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TIFF 2016: Nocturnal Animals

“What right do I have to not be happy?”

A gorgeous, morbidly comedic mix of No Country For Old Men, The Neon Demon and The NeverEnding Story, Tom Ford’s Nocturnal Animals is a visual feast by way of a cerebral mind-fuck. Ford, fashion-designer and filmmaker, makes it clear from the get-go he’s playing with the audience with a beautifully photographed but jarring opening credit sequence tailor-made to make certain audience members laugh nervously. Adapting Austin Wright’s novel Tony and Susan, Ford has created a luxurious-looking exploration of weakness, dissatisfaction and revenges both personal and petty.

Amy Adams is Susan, the owner of a posh gallery as well as a vacant stare. When we first see Adams she’s done-up in dark make-up that clashes with her pale skin, giving her an almost vampiric appearance. Later, after she removes the makeup, we see the fragile being underneath. Susan is married to handsome businessman Hutton (Armie Hammer), who neglects to come to opening night at Susan’s gallery and jets off from LA to NY to be with his mistress.

Susan receives a package in the mail from her ex-husband Tony (Jake Gyllenhaal). It’s the copy of his latest novel, titled Nocturnal Animals. Feeling lonely and regretful about how she ended their marriage, Susan stretches out on beds and couches and begins to pour over Tony’s tome. This framing device gives way to the real meat of the film, as Tony’s novel unfolds before us in living color. It’s a Cormac McCarthy/Coen Brothers-y tale of ineffectual family man Edward (also played by Gyllenhaal) who sets out on a road trip with his wife (played by Isla Fisher, with the red-headed actress clearly acting as a stand-in for Adams) and daughter (Ellie Bamber). While out on a dark Texas highway, the family runs afoul of three redneck psychos led by the positively snake-like Ray (Aaron Taylor-Johnson, delivering perhaps the first truly good performance in his otherwise spotty career). After an altercation, Edward’s wife and daughter are abducted by the rednecks and Edward is left abandoned out in the darkness.


This is an absolutely harrowing set-up, and Ford keeps the tension at a relentless clip during the lengthy highway sequence. Gyllenhaal plays up his character’s weakness perfectly — frozen by fear, he’s completely helpless to intervene and save his wife and daughter. After the dread-inducing highway sequence ends, Nocturnal Animals lightens up a bit with the introduction of Michael Shannon as a monotone lawman who teams up with Gyllenhaal to find the men who abducted his family. All of the performances in Nocturnal Animals are stellar, particularly Adams, who hides behind large, terribly sad eyes. But the stand-out is Shannon’s Bobby Andes, who doesn’t play by the book but has a sense of justice none-the-less. Moments between Gyllenhaal and Shannon garner huge laughs mostly due to how low-key Shannon plays off of Gyllenhaal’s mania.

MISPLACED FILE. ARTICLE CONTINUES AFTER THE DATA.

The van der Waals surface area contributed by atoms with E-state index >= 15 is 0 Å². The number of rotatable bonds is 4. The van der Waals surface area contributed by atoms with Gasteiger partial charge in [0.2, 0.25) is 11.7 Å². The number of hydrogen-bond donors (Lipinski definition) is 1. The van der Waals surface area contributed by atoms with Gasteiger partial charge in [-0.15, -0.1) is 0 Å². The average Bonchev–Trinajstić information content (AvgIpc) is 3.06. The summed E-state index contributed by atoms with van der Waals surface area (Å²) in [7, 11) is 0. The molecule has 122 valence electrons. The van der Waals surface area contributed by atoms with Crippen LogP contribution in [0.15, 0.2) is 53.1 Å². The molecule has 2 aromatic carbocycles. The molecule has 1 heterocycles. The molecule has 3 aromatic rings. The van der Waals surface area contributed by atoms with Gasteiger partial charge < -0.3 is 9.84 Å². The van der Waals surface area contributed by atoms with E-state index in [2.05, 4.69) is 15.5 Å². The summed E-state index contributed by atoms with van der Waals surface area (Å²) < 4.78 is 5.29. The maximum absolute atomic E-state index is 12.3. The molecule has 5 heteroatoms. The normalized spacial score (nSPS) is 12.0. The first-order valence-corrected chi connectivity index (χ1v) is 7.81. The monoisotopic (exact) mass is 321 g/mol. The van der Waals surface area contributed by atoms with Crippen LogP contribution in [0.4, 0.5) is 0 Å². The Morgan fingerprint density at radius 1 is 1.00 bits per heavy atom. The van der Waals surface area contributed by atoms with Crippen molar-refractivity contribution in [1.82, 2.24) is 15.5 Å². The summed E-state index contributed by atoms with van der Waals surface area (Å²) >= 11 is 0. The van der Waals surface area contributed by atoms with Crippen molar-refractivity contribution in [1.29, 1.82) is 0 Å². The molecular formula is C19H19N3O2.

While Tony’s novel is playing out, Ford also cuts back to Adams’ Susan as she remembers her relationship with Tony. We see in flashbacks their romantic coming-together — Tony so determined to become a great writer, with Susan at first supportive of his dreams. But Susan’s mother (Laura Linney, in a deliciously devious cameo) warns her that a marriage to Tony won’t end well, as as much as Susan protests, her mother ends up being correct.

Some may find the framing device of Nocturnal Animals to be strange; the blood-soaked tale of Tony’s novel has seemingly little to do with Susan’s boredom. But the character-driven drama at the heart of Nocturnal Animals revolves around the self-loathing its characters possess. One of the frequent flaws pointed out about Tony is his inherent weakness, and he seems to have channelled that weakness into Edward, the main-character of his novel. Just like Tony, Edward was unable to save fight for his marriage. Adams’ Susan, meanwhile, is overcome with regret. She threw Tony away for a life of comfort, and she’s seemingly spent every moment since realizing that comfort isn’t buying her happiness. By employing the framing device, Ford’s film is showing both the cause and the effect of the decisions its characters make. The result is a wildly entertaining, meticulously constructed mix of character drama and dark thriller. The characters in Nocturnal Animals may be unable to find happiness again, but that doesn’t mean you won’t have a blast watching them suffer.



Nocturnal Animals is playing at the 2016 Toronto International Film Festival.


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Chris Evangelista is the Executive Editor of Cut Print Film & co-host of the Cut Print Film Podcast. He also contributes to /Film, The Film Stage, Birth.Movies.Death, The Playlist, Paste Magazine, Little White Lies and O-Scope Musings. 'The House on Creep Street' and 'Beware the Monstrous Manther!', two horror books for young readers Chris co-authored with J. Tonzelli, are available wherever books are sold. You can follow him on Twitter @cevangelista413 and view his portfolio at chrisevangelista.net

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